The global COVID-19 pandemic has captured worldwide attention, and Timor-Leste is no exception. The disease has captured public attention in the country over the last five months, as there is nationwide recognition that the pre-existing public health system would not be able to cope with it.
The first case of COVID in Timor-Leste was confirmed on March 21. Less than a week later, on March 28, a state of emergency was declared by President Francisco Guterre, better known as Lu-Olo, and renewed again on April 24. The state of emergency provides constitutional basis for the government to take some restrictive measures, including the suspension of nonessential public activities, school activities, public gathering, and public transport, and close its borders. The state of emergency was renewed again on May 28 for another month. This time, the government adopted some more flexible measures, including allowing school activities, while strengthening border control, particularly along the border with Indonesia. The government’s measures have been described as “progressive and proportionate” to adapt to rapidly changing threats.
Timor-Leste’s strategy relies on early intervention and a mandatory quarantine. Particular attention was given to returning Timorese from overseas. The mandatory quarantine has helped the health authorities to monitor them and prevented the virus from spreading to the wider community. This was a necessity, as the existing system cannot respond to a public health emergency.
Timor-Leste’s strategy has brought some positive outcomes. All cases – mostly imported from Indonesia via returning Timorese students — were identified before reaching the community. This helped to prevent wider community transmission. Timor-Leste has not reported new cases since April 24 and as of May 15 there are no active cases of COVID-19 — all patients have recovered. So far, there have been no fatalities reported.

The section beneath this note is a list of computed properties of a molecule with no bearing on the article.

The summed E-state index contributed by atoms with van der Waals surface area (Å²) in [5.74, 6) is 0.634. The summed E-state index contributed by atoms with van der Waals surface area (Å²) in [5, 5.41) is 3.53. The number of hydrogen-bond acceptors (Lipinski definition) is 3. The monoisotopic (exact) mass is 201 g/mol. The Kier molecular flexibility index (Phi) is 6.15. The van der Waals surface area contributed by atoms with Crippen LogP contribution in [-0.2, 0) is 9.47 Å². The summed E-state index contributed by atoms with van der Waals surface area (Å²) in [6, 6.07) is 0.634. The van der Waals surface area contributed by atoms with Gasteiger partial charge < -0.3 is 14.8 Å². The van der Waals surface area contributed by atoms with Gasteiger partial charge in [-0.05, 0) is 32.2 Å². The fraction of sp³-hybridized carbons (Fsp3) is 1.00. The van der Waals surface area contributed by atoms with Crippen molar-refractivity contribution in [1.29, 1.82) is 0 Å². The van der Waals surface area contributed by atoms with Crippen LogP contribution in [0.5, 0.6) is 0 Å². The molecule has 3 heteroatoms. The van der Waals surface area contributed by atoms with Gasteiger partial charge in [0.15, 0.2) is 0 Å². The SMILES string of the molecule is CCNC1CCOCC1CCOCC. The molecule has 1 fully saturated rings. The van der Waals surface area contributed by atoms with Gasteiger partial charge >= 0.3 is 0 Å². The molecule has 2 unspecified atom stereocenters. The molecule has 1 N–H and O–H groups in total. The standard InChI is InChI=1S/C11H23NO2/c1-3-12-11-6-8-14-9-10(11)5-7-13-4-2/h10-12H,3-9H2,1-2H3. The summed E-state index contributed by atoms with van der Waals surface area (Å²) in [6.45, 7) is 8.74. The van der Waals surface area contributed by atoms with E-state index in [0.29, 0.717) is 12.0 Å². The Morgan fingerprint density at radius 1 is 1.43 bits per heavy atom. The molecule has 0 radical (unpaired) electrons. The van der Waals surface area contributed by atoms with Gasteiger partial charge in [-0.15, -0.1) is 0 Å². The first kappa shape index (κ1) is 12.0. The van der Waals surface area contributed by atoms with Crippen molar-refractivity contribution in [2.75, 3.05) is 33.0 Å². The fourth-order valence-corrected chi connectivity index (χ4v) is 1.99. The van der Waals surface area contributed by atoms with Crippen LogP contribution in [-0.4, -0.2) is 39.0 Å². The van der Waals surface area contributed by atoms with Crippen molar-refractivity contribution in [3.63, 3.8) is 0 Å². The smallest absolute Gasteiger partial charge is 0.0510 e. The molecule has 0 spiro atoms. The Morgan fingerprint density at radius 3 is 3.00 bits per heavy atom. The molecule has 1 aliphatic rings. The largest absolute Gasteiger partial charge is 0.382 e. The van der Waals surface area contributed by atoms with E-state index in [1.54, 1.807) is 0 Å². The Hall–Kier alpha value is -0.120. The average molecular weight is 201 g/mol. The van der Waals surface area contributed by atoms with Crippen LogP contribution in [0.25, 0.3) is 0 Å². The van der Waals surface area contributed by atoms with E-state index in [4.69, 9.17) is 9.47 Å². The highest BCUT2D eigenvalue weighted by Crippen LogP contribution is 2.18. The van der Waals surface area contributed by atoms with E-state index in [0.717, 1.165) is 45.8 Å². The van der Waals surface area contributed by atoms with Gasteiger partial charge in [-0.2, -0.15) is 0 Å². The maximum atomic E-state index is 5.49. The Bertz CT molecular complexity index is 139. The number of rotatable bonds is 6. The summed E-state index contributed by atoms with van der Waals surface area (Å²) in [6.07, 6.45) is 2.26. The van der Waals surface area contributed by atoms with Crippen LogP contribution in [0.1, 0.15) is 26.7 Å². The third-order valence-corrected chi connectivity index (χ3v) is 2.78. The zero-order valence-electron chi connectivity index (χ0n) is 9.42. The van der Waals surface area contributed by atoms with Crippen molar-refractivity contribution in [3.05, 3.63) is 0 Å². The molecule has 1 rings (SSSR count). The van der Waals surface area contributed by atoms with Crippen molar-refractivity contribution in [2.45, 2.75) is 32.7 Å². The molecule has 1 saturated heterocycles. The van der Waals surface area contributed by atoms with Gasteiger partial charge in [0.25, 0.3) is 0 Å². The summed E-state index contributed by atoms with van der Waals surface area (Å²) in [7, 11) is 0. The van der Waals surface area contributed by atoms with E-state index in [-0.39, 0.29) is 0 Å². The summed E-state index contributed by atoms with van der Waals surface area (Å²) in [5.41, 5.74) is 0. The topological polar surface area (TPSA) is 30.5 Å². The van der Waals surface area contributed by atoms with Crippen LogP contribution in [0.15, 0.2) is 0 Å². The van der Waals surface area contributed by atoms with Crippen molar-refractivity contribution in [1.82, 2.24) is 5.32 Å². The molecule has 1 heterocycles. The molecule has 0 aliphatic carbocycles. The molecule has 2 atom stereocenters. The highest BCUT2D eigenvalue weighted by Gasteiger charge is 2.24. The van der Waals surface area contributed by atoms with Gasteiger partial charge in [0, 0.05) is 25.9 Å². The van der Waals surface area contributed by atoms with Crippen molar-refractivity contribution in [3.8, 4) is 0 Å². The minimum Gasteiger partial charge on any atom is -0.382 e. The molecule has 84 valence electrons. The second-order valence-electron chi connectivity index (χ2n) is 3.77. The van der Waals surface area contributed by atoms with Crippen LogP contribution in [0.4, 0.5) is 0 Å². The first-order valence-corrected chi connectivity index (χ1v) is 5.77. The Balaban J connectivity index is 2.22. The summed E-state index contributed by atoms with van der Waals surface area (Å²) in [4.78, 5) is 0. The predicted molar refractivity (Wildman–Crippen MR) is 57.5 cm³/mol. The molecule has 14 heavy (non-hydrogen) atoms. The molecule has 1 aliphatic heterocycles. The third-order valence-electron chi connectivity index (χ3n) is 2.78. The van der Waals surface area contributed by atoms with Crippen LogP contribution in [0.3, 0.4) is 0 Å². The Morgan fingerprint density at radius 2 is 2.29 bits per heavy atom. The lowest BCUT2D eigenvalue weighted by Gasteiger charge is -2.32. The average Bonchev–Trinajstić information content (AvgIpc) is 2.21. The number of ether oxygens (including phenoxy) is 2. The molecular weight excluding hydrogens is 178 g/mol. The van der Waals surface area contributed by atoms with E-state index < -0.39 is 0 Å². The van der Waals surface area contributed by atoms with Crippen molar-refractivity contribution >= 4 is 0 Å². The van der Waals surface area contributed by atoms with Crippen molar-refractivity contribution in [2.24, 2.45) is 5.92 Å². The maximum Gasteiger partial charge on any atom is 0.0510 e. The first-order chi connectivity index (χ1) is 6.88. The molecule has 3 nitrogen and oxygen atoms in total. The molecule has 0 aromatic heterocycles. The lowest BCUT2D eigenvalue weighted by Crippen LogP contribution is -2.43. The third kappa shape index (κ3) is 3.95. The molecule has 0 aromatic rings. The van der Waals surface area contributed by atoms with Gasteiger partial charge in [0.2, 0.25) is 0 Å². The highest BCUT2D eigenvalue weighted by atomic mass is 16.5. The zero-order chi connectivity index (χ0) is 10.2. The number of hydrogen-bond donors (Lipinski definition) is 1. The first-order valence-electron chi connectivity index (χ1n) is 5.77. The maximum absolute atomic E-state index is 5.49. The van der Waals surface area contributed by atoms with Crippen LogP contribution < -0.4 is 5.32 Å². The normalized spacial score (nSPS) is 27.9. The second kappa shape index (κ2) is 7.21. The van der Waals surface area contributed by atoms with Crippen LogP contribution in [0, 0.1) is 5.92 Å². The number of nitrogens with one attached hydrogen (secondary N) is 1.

The capacity of the national laboratory to perform COVID-19 tests has also been improved. Unlike in previous months, where the lab had to confirm tests results in Darwin, now it can run the test independently. Since early March, it has carried out more than 1,500 tests, an average of one test for every 8,600 persons. Currently, the health authority has expanded its monitoring system to the other municipalities through the “Sentinel Surveillance” system. A public campaign is being undertaken to educate Timorese on hygiene and physical distancing measures.
As seen in other countries, however, the social and economist costs of the state of emergency are high. Many businesses had to downsize or close their business either permanently or temporarily as there is no income. Consequently, they also had to lay off some of their workers. Daily media coverage points to the fact that many Timorese are losing their income and economic activities due to the state of emergency.
This is a divisive issue, reflected in the Parliamentary vote on the president’s request to renew the state of emergency. Parliament members from the Conselho Nacional da Reconstrusaun Timorense (CNRT) — the party with the second largest share of seats in the Parliament — voted against the request, arguing that the economic cost of that strategy is high. The dilemma that COVID-19 poses to policymakers around the world is how to strike a balance between the policy response to a public health emergency and the economic consequences. Timor-Leste is not a unique case in this regard.